I’ve moved around the world a lot, but in most places I’ve been I was on a military installation, so things were more or less the same. Well, the same in that one military installation is pretty similar to the others, especially when it comes to the stores.
There were times when I lived off of a military installation, or traveled off of a military installation, but I wasn’t exactly looking for eggs, or groceries.
So, coming to Singapore to live, and live in Singapore itself, rather than on a base somewhere, was a whole new experience for me. Part of that ‘new experience’ was shopping from local stores.
For the most part, shopping in Singapore is just like shopping in the US. Some of the brands are different, and sometimes you can tell that the item you’re holding is made by the same people that make it in the US, but is just under a different name. One example I can think of is Axe deodorant. I can’t remember what it’s called here, but the package design is exactly the same, but with a different name. Unless it’s a Chinese knock-off anyway. I didn’t look too closely at it. Also, there is a different variety of vegetables that are more commonly found in the produce section here. Some of the fish are different too.
One thing you expect to be the same though, is that you will find the items you’re looking for in the same parts of the store. You want meat? Go to the coolers along the wall. Same for dairy products. Want veggies? Look in the bins in the produce section. So… I remember how surprised I was when I couldn’t find any eggs the first time I wanted to buy some here. I checked every single cooler in the store. Not to be found.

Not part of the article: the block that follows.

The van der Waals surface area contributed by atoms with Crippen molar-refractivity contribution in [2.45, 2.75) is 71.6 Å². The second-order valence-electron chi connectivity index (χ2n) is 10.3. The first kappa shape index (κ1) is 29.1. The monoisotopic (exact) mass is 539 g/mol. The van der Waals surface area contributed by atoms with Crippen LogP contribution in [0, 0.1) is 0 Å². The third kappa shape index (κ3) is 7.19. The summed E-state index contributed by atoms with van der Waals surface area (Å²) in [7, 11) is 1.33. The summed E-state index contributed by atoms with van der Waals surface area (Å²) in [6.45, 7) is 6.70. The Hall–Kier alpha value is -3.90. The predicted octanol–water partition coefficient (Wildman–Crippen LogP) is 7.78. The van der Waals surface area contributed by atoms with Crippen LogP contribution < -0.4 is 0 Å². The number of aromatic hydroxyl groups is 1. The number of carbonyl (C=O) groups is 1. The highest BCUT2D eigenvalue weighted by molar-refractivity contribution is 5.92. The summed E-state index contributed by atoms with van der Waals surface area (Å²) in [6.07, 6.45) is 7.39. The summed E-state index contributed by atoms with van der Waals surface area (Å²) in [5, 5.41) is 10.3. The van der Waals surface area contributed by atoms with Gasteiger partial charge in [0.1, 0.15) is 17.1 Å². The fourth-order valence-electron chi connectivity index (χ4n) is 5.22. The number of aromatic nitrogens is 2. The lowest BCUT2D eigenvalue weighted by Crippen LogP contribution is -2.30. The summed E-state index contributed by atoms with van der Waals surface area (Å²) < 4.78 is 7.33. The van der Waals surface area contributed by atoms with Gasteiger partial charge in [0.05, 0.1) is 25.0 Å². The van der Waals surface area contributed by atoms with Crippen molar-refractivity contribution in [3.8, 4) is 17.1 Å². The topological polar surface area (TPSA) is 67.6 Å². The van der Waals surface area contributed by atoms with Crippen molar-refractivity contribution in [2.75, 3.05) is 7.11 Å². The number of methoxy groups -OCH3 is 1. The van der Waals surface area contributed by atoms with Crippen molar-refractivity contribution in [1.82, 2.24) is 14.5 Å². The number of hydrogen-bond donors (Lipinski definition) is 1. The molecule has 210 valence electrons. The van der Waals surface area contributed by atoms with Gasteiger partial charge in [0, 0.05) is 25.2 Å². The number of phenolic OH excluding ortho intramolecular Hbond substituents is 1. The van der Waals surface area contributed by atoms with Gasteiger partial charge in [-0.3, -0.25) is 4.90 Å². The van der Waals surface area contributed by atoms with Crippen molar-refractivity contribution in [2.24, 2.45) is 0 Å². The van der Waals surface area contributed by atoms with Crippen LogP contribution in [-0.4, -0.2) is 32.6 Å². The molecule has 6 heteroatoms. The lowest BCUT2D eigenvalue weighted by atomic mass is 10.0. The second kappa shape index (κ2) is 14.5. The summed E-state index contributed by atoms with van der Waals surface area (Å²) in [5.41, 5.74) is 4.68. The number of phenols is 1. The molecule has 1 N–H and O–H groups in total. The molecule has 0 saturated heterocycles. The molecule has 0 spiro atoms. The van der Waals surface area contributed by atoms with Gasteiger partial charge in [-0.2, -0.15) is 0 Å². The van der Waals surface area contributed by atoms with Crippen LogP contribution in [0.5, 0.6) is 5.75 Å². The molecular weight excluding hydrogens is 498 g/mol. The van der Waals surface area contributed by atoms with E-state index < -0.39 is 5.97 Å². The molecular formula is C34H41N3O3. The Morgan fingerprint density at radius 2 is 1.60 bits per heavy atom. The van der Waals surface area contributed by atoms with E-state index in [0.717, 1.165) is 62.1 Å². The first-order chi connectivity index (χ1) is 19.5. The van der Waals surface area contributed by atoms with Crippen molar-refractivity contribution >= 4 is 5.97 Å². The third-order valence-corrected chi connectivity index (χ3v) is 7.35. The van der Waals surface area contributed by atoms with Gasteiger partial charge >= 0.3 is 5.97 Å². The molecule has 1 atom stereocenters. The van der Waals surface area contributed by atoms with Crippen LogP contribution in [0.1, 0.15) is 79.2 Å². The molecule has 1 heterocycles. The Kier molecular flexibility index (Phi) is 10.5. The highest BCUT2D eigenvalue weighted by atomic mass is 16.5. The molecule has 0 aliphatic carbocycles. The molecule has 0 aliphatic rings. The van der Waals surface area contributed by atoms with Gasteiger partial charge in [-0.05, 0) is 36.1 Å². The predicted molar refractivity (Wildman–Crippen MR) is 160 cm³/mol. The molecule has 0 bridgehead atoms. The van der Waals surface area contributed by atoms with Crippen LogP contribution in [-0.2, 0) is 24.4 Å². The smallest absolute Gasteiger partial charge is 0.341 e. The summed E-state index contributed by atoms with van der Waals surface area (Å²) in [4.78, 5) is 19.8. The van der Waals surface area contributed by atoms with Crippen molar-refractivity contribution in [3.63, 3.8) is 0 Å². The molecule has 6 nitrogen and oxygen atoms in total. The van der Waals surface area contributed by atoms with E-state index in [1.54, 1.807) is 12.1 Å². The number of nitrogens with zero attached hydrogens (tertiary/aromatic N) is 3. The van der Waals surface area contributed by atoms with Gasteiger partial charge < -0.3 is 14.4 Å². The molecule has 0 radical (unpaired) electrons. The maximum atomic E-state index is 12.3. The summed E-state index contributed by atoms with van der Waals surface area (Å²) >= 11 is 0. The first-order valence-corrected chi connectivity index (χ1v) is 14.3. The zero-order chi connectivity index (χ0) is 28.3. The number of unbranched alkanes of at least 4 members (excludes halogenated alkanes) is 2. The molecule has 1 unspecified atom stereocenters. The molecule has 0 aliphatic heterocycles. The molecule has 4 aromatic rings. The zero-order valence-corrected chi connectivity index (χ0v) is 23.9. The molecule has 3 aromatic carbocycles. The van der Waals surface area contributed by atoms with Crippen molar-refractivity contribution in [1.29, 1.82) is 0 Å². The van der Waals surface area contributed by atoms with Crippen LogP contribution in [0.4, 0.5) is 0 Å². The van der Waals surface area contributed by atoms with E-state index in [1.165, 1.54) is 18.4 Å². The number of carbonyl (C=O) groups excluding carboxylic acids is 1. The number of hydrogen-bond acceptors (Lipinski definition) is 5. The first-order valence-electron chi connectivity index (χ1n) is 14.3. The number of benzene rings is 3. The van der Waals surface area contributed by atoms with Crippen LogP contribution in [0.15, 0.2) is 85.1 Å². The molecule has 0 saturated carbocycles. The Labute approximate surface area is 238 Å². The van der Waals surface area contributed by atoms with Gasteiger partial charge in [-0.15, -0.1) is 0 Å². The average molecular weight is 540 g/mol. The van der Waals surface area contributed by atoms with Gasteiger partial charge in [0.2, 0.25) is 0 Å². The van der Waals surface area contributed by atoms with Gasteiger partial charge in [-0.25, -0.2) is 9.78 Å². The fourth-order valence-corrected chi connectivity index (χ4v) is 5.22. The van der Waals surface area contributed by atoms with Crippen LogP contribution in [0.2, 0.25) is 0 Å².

Where did they end up being? On a shelf. Not being chilled. I was kinda shocked because that was completely foreign to me. I was actually under the impression that if eggs weren’t chilled, they would go bad. In the US there are even egg trays built into the doors of the refrigerators. Thinking about it now, I suppose that chilling them just slows down the spoiling process, or hatching process, though I don’t know if they would actually hatch.
Anyhow, here’s a photo of eggs on a shelf, from Shop N Save:
How are eggs typically stored at the store and in the house where you are?